Added to this concern is news that Spain's housing market suffered its worst first quarter decline on record: 12.6 percent from the same period last year. So what we're seeing now is both a deterioration of both the quality of the banking systems assets and an increase in the ability to meet their liabilities.

As of 0930 BST, I'm seeing Spanish 10-year bonds quoted at 6.97 percent / 6.86 percent.

0905 BST: Moving markets

The single currency is getting marginal support from the SNB's comments regarding its 1.20 cap on EUR/CHF spot rate - although its more evident in the EUR/USD which is trading at 1.2574. SNB President Thomas Jordan is taking questions in his regular post-decision press briefing - and while his comments are of great interest to the foreign exchange markets, one of his views is having a big impact in the stock market.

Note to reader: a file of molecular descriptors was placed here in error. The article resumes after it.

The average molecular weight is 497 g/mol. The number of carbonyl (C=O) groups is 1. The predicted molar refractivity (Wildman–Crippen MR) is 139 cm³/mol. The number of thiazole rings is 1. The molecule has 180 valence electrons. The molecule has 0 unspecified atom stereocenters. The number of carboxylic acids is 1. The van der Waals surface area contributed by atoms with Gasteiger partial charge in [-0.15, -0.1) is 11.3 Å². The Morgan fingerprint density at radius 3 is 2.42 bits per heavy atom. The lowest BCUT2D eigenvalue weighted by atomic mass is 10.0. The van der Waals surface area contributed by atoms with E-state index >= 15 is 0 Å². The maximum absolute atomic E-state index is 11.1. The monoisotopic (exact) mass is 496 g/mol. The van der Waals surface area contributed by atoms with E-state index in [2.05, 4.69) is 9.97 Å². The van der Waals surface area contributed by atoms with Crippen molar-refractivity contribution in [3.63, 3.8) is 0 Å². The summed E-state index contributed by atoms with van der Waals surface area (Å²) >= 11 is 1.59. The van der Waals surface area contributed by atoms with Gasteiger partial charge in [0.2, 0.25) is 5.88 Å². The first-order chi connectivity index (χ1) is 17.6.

Jordan says leverage at Swiss banks UBS and Credit Suisse are "very high" and says he's urging Credit Suisse to either halt dividends or issue shares in order to bolster its capital base. Credit Suisse shares fell 3.5 percent immediately following the comments.

0830 BST: SNB to enforce cap

The Swiss National Bank says it will enforce its 1.20 per Euro cap for the Franc in the international currency markets and is prepared to buy "unlimited quantities" of currencies in order to do so. The Bank makes no change to its key target lending range of 0.0 percent to 0.25 percent, as expected.

In effect, the SNB is warning that "flight to safety" trades which lift the Franc (and thus blunt exports and create dangerous imbalances inside the domestic economy) will not be tolerated. That said, the SNB isn't seeing inflation pressures yet (in fact, it sees -0.5 percent prices moves for this year) and has actually lifted its GDP growth target (to 1.5 percent from 1 percent).

0820 BST: Not sure this makes things better

German Chancellor Angela Merkel says the Eurozone crisis will be the central theme of discussion at this weekend's G20 Summit in Los Cabos, Mexico.